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U.S. SECURITIES AND EXCHANGE COMMISSION

Litigation Release No. 22362 / May 9, 2012

Securities and Exchange Commission v. Kwame M. Kilpatrick, et al., Case No. 12-cv-12109 (E.D. Mich.)

SEC CHARGES FORMER DETROIT OFFICIALS AND INVESTMENT ADVISER TO CITY PENSION FUNDS IN INFLUENCE PEDDLING SCHEME

The Securities and Exchange Commission (“Commission”) today charged former Detroit mayor Kwame M. Kilpatrick, former city treasurer Jeffrey W. Beasley, and the investment adviser to the city’s public pension funds involved in a secret exchange of lavish gifts to peddle influence over the funds’ investment process.

The Commission’s complaint alleges that Kilpatrick and Beasley, who were trustees to the pension funds, solicited and received $125,000 worth of private jet travel and other perks paid for by MayfieldGentry Realty Advisors LLC, an investment adviser whose CEO Chauncey Mayfield was recommending to the trustees that the pension funds invest approximately $117 million in a real estate investment trust (REIT) controlled by the firm. Despite their fiduciary duties, neither Kilpatrick and Beasley nor Mayfield and his firm informed the boards of trustees about these trips and the conflicts of interest they presented. The funds ultimately voted to approve the REIT investment, and MayfieldGentry received millions of dollars in management fees.

According to the Commission’s complaint filed in U.S. District Court for the Eastern District of Michigan, members of Kilpatrick’s administration began to exert pressure on Mayfield in early 2006 after he supported Kilpatrick’s opponent in his 2005 re-election and hired that candidate’s daughter at MayfieldGentry. The complaint alleges that Beasley met with Mayfield in February 2006 and told him he was “in the dog house” with Kilpatrick and offered to help him “clear the air.” Throughout 2007, Mayfield appeared before the boards of trustees for Detroit’s public pension funds recommending the REIT investment.

Meanwhile, the complaint alleges, MayfieldGentry began footing the bills for trips taken by Kilpatrick, Beasley and others that extended beyond business. In January 2007, Beasley demanded and Mayfield agreed to pay more than $3,000 for hotel rooms in Charlotte, N.C. for Beasley, Kilpatrick, and others. According to the complaint, Beasley told Mayfield that the reason for the trip was to inspect a building recently acquired by one of the pension funds, but in fact Beasley and Kilpatrick never inspected the building. Mayfield knew that Beasley and Kilpatrick never inspected the building, but did not ask any further questions about the matter.

According to the Commission’s complaint, the non-business travel continued:

  • In April 2007, MayfieldGentry paid for Kilpatrick, Beasley, and their associates to travel by private jet to Las Vegas, where they enjoyed luxury hotel accommodations, two concerts, three rounds of golf, meals, and massages. The Las Vegas trip cost more than $60,000.
     
  • In July 2007, MayfieldGentry paid more than $24,000 for a private jet to take Kilpatrick, Beasley’s son and others to Tallahassee, Fla., where Kilpatrick had a second home.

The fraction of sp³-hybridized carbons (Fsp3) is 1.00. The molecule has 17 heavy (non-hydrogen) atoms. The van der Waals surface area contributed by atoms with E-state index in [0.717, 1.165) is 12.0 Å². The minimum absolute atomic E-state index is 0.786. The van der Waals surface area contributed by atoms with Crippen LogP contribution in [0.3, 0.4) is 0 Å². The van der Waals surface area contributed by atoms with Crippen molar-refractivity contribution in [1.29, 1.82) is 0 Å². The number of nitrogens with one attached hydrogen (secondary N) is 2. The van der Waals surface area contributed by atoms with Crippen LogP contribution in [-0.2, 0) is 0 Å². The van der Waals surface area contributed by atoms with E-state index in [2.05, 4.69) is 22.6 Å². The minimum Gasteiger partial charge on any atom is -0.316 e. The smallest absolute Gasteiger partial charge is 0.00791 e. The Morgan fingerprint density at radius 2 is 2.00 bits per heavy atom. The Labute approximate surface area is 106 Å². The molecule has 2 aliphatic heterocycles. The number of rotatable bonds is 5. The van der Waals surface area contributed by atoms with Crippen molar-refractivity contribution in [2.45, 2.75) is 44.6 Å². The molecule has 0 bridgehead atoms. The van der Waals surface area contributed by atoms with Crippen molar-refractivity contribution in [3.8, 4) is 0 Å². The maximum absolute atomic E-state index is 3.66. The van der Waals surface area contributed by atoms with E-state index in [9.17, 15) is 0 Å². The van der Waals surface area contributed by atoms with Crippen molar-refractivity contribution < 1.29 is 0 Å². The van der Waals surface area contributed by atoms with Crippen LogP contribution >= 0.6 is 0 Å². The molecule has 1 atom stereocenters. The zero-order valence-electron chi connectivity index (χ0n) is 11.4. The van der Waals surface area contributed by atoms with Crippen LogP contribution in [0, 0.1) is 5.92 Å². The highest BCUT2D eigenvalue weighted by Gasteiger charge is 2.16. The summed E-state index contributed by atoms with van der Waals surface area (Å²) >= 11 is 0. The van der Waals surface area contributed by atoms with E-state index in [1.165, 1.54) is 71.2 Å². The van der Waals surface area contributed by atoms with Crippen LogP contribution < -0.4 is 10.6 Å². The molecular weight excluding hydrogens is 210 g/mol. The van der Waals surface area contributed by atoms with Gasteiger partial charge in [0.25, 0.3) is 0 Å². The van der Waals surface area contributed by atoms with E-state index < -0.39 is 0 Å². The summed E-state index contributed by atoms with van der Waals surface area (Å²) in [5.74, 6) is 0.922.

• In October 2007, MayfieldGentry paid more than $34,000 for a private jet to fly Kilpatrick and his wife to and from Bermuda, and Kilpatrick’s father and his girlfriend back from Bermuda.

The Commission alleges that neither Kilpatrick nor Beasley nor Mayfield nor MayfieldGentry told anyone associated with the pension funds about any of the travel. The boards of trustees for the funds thus voted to invest approximately $117 million with Mayfield and his firm without the knowledge that they had supplied Kilpatrick, Beasley, and their associates with the extravagant travel and perks during the preceding 10 months.

The Commission’s complaint alleges that the defendants violated Section 10(b) of the Securities Exchange Act of 1934 and Rules 10b-5(a), 10b-5(b) and 10b-5(c) thereunder.  The Commission also alleges that MayfieldGentry and Chauncey Mayfield violated Sections 17(a)(1), 17(a)(2) and 17(a)(3) of the Securities Act of 1933. In addition, the Commission charges that MayfieldGentry and Chauncey Mayfield violated Sections 206(1) and 206(2) of the Investment Advisers Act of 1940 and Kilpatrick and Beasley aided and abetted those violations. The Commission seeks disgorgement of ill-gotten gains, penalties, and permanent injunctions, including an injunction against Kilpatrick and Beasley to prohibit them from participating in any decisions involving investments in securities by public pensions.

The Commission’s investigation, which is continuing, has been conducted jointly by the Chicago Regional Office led by Merri Jo Gillette and Timothy L. Warren, the Enforcement Division’s Asset Management Unit led by Bruce Karpati and Robert Kaplan, and the Municipal Securities and Public Pensions Unit led by Elaine C. Greenberg and Mark R. Zehner. The investigative attorneys are Brian D. Fagel, Rebecca R. Goldman and Eric A. Celauro, led by Assistant Directors Peter K.M. Chan and John J. Sikora, Jr. The Commission’s litigation will be led by Timothy S. Leiman and John E. Birkenheier.

 

 

http://www.sec.gov/litigation/litreleases/2012/lr22362.htm


Modified: 05/09/2012